PHILADELPHIA – A full U.S. appeals court gathered Wednesday to hear arguments on whether police need a warrant to put a GPS tracking device on a suspect’s car.
The case involves a series of pharmacy robberies near Philadelphia and pits the power of new technology against a person’s right to privacy.
Previous courts ruled that the FBI should have gotten a warrant before using a device that could track a vehicle’s every move for days or weeks.
“These are the types of decisions that should be made by judges,” lawyer Catherine Crump argued Wednesday for the American Civil Liberties Union.
Technology law was in flux when authorities were investigating the pharmacy robberies in 2010, she said, and agents should have proceeded with caution. The agents sought advice from a federal prosecutor, but not the neutral view of a magistrate who issues search warrants, the 3rd U.S. Circuit Court of Appeals judges noted.
However, prosecutors argued that time is sometimes of the essence, and that police believed their actions were legal, given the evolving law.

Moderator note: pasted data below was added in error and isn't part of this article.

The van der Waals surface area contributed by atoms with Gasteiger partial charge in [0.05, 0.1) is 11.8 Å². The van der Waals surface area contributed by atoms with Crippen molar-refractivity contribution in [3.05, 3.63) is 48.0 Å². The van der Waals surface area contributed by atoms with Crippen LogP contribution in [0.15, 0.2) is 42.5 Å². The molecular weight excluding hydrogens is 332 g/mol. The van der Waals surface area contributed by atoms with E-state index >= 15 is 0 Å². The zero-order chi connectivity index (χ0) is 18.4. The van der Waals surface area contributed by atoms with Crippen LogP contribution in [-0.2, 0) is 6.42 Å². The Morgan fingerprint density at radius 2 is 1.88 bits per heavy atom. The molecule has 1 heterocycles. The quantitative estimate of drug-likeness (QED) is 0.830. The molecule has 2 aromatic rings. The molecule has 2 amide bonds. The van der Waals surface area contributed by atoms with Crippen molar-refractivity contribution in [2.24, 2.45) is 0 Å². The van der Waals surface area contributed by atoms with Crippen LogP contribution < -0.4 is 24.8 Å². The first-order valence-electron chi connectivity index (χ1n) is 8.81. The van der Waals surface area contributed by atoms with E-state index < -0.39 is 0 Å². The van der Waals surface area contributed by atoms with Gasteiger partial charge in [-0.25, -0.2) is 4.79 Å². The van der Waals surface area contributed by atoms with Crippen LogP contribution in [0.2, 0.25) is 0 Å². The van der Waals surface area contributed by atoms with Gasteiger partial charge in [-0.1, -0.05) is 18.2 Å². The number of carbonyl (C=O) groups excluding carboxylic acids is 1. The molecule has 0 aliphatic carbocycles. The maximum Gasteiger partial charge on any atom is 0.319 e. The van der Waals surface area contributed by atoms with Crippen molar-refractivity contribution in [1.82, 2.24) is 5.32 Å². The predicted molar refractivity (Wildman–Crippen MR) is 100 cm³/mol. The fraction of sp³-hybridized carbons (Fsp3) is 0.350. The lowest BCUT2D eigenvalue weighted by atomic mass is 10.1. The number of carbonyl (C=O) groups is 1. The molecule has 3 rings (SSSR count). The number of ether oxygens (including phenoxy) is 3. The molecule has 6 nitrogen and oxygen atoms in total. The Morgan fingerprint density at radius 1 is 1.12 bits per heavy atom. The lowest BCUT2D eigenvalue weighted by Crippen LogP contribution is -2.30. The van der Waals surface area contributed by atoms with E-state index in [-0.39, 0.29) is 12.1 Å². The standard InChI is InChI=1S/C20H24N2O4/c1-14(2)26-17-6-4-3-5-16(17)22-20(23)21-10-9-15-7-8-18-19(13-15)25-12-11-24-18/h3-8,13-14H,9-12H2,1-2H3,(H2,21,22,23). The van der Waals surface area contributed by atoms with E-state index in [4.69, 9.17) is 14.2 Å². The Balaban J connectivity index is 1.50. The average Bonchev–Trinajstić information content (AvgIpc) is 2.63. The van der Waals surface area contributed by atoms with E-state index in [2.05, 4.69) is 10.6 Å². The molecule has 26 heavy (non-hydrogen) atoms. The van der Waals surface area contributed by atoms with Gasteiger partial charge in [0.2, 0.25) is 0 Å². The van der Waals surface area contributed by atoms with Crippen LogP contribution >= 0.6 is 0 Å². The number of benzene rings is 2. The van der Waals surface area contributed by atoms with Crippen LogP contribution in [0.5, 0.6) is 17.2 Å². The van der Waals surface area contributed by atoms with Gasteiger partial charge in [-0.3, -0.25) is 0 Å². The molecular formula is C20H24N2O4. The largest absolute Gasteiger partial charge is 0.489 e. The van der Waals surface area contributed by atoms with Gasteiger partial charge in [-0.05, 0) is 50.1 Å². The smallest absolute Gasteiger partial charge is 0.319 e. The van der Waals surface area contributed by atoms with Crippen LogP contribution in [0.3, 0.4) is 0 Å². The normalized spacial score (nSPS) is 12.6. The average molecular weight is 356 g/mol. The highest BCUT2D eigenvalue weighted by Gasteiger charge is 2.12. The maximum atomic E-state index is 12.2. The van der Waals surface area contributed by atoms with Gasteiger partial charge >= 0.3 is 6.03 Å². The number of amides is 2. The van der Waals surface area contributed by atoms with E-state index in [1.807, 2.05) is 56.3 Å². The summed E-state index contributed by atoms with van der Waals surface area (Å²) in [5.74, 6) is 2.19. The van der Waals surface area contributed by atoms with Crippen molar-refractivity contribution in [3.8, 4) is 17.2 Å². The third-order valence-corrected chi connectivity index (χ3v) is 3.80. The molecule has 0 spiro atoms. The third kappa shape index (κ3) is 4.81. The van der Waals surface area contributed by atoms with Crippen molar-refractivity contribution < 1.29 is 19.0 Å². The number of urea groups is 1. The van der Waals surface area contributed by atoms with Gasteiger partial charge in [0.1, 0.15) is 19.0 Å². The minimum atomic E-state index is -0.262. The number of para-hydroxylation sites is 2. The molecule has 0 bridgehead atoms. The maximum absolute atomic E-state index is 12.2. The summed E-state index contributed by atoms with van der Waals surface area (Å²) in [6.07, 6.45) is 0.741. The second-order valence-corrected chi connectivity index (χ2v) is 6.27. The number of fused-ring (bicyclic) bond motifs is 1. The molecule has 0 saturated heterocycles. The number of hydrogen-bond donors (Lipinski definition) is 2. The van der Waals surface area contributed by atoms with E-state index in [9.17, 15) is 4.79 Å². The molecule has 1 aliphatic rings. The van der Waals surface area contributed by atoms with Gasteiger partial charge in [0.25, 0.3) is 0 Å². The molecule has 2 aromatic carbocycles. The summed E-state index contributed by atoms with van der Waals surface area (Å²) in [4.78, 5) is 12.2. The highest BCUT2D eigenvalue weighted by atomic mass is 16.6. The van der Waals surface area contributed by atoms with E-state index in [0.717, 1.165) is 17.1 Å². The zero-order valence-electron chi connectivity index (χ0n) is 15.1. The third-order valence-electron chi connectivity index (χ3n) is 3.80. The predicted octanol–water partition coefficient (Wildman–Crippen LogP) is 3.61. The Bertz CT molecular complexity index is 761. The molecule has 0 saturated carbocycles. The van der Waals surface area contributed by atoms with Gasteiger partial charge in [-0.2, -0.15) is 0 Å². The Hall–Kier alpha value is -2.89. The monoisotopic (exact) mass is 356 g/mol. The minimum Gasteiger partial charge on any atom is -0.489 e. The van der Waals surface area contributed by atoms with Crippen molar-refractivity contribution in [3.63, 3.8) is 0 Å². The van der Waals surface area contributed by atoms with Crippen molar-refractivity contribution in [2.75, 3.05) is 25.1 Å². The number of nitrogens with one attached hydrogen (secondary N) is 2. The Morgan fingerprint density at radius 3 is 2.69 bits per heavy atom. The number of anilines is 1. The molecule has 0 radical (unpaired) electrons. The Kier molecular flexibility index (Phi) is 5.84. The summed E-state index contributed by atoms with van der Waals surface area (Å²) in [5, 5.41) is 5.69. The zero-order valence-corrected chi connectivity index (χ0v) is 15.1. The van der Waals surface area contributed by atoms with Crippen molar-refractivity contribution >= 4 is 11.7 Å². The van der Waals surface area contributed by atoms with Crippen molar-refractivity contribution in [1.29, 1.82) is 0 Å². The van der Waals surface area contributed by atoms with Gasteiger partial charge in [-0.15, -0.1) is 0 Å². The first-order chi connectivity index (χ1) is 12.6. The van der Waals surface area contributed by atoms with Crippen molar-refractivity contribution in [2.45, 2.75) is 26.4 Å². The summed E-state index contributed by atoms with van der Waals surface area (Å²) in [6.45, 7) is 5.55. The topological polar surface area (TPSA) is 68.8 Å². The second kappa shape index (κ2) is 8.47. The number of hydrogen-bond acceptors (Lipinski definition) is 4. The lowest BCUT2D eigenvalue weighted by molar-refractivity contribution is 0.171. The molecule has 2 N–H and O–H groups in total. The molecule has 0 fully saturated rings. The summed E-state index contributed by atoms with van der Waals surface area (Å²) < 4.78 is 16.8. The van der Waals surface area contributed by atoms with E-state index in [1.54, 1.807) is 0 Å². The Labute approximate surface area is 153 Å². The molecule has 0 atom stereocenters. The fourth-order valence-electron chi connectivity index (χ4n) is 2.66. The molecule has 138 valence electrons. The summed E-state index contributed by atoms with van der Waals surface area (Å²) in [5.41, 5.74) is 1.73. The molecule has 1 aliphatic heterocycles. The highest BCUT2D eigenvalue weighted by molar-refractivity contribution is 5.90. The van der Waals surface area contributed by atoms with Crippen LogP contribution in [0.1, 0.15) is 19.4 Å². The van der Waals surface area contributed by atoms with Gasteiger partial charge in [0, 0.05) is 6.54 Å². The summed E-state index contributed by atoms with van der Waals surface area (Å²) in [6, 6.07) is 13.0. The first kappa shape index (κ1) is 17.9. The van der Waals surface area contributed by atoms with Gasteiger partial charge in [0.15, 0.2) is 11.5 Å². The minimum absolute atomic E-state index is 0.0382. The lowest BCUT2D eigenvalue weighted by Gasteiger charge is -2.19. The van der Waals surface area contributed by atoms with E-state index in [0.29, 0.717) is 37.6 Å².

“There’s no question they could have taken the time to get a warrant. But in another case, they may not have (had time),” Assistant U.S. Attorney Bob Zauzmer argued.
The case began when state police investigating the burglaries found tools, gloves and a ski mask in a search of electrician Harry Katzin’s van in 2010. He said they were work tools and was let go.
But police, working with the FBI, soon put a GPS device under his bumper and closed in on the van after another burglary. They found Katzin and his brothers, Mark and Michael, inside, along with a large stash of pills, cash and other store property.
However, the evidence found in the van was thrown out, because the trial judge deemed the warrantless use of GPS was an illegal search.
The U.S. Supreme Court ruled in a separate case in January 2012 that GPS tracking amounts to a police search, but it left unsaid whether they require warrants. A three-judge 3rd Circuit panel heard the Katzin case and last year said warrants are needed, unless there’s an imminent danger.
The government appealed, and the court agreed to sit en banc Wednesday to revisit the case. Such hearings are uncommon, though appeals courts judges occasionally do so when examining weighty issues or when they want to revisit a panel’s ruling.
The 13 judges did not indicate when they would rule.
The Katzins, meanwhile, have pleaded not guilty and remain free on bail.